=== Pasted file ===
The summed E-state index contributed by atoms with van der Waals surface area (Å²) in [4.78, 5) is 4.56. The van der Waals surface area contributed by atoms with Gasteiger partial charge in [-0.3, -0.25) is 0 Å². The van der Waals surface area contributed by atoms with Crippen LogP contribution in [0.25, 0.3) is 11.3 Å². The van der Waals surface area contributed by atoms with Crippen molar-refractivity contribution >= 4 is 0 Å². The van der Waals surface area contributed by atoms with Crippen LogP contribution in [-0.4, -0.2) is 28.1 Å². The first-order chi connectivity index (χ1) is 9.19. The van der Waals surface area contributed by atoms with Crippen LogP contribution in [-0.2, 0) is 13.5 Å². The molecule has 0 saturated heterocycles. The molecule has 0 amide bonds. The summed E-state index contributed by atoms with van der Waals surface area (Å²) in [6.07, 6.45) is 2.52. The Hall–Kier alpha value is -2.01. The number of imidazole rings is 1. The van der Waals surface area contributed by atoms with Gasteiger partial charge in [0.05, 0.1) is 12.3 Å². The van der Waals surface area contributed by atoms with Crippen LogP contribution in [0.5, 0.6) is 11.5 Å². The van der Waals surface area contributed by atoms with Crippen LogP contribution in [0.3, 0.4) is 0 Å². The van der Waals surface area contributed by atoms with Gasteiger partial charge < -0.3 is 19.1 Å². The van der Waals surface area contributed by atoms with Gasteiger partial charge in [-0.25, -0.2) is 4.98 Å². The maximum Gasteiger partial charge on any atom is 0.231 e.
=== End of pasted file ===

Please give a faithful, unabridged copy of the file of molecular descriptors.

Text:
The summed E-state index contributed by atoms with van der Waals surface area (Å²) in [4.78, 5) is 4.56. The van der Waals surface area contributed by atoms with Gasteiger partial charge in [-0.3, -0.25) is 0 Å². The van der Waals surface area contributed by atoms with Crippen LogP contribution in [0.25, 0.3) is 11.3 Å². The van der Waals surface area contributed by atoms with Crippen molar-refractivity contribution >= 4 is 0 Å². The van der Waals surface area contributed by atoms with Crippen LogP contribution in [-0.4, -0.2) is 28.1 Å². The first-order chi connectivity index (χ1) is 9.19. The van der Waals surface area contributed by atoms with Crippen LogP contribution in [-0.2, 0) is 13.5 Å². The molecule has 0 saturated heterocycles. The molecule has 0 amide bonds. The summed E-state index contributed by atoms with van der Waals surface area (Å²) in [6.07, 6.45) is 2.52. The Hall–Kier alpha value is -2.01. The number of imidazole rings is 1. The van der Waals surface area contributed by atoms with Gasteiger partial charge in [0.05, 0.1) is 12.3 Å². The van der Waals surface area contributed by atoms with Crippen LogP contribution in [0.5, 0.6) is 11.5 Å². The van der Waals surface area contributed by atoms with Crippen LogP contribution in [0.3, 0.4) is 0 Å². The van der Waals surface area contributed by atoms with Gasteiger partial charge < -0.3 is 19.1 Å². The van der Waals surface area contributed by atoms with Gasteiger partial charge in [-0.25, -0.2) is 4.98 Å². The maximum Gasteiger partial charge on any atom is 0.231 e.